Peggy O’Kane Delivers Keynote at P4P Summit
For 25 years, Peggy O’Kane, president of NCQA, has stewarded many developments in health care quality. As keynote speaker at the 11th annual National Value-Based Payment and Pay-for-Performance Summit, she tapped into her knowledge and expertise. O’Kane and other quality leaders shared insights throughout the two-day conference—some recurring themes:
- MACRA is a core driver in value-based payment—everyone should get up to speed.
- Specialists have a key role in value-based payment.
- Data sharing and infrastructure are critical for pushing the agenda forward.
In her keynote speech, O’Kane highlighted the pathways to achieving real breakthrough in quality improvement. What should quality leaders focus on in the next few years? How does quality win?
Here’s what she had to say about…
Clinical practice redesign:
Patient-centered medical homes—a leading example of redesign—will be an integral solution to future quality care. O’Kane noted, “Many chronic conditions are managed effectively by primary care practices. We need to understand that effective primary care—with the data, with the systems we see in the best practices—is extremely successful at taking care of people with chronic conditions.”
Capitation (or “population-based payment”) is the ultimate goal in payment reform—as long as it is tied to appropriate quality measurement. O’Kane referenced panel presentations by John Bertko, of Covered California, and James Whistler, of Deloitte, who noted that for sophisticated organizations, capitation works great. But not all organizations are as fortunate as those. Many are still trying to move up the scale and need to mitigate risks along the way. Risk corridors (you could say “training wheels”) would encourage less-sophisticated organizations to develop the capabilities to manage populations efficiently.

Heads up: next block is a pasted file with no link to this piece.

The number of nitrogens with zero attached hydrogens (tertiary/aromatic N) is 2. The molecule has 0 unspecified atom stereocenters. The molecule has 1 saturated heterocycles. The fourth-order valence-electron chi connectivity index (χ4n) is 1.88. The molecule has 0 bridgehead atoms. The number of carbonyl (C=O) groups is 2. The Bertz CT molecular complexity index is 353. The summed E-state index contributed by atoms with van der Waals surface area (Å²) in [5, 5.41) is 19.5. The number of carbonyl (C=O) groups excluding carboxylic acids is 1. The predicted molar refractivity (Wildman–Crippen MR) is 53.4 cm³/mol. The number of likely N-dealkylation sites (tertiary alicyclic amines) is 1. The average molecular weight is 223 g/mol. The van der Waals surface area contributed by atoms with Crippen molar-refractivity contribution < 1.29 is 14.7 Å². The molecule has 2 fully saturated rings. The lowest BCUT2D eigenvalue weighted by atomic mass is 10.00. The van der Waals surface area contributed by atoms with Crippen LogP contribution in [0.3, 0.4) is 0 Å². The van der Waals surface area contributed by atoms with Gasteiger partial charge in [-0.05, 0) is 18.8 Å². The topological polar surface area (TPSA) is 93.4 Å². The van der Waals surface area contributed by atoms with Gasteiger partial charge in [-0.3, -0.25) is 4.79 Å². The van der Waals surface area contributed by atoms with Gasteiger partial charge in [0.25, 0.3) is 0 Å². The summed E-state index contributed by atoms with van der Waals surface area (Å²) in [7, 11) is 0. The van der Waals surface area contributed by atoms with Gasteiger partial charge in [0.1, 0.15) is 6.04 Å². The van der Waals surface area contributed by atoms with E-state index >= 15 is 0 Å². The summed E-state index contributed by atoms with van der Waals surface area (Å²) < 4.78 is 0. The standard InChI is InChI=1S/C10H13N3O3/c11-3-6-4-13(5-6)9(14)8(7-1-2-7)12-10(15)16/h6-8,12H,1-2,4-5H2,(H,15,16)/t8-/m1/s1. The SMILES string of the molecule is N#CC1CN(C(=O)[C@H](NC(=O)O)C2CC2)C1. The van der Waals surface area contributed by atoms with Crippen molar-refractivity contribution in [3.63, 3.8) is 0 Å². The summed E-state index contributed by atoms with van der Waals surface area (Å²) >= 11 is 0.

O’Kane applauded Peter Lee, of Covered California, for his tireless efforts to shed light on the conflict between quality and high deductibles. That organization has been performing systematic engineering of what comes before the deductible—such as doctor visits or medication for a chronic condition. Its work to refine how cost-sharing works might make people think twice before choosing a health plan.
Patient experience should be part of the evaluation process. As patients, we shouldn’t be too intimidated to share our experiences with our practitioners. It’s up to us to make sure practitioners are held accountable; the sicker the patient, the more important this is. It’s sad that we aren’t even close to where we need to be on this issue—this is especially evident in behavioral health. We can’t sit idly by: data driven management is the future.
Process redesign/outcome measures:
To drive better outcomes, practitioners need to practice at the top of their license. Quality is not just about measurement; it’s also about organization structure and process. Dr. Jürgen Unützer’s study on depression screening is a great example of demonstrated improvement by altering the system. It’s about what the practices do to get good results. Outcome measures ultimately keep us honest. If we have more of them, we may be surprised that certain types of care aren’t really helping the patients’ outcomes and they are costing us all money.
As O’Kane and other quality leaders set their sights on tackling these issues, it’s entirely possible that our quality breakthrough might be coming faster than we think.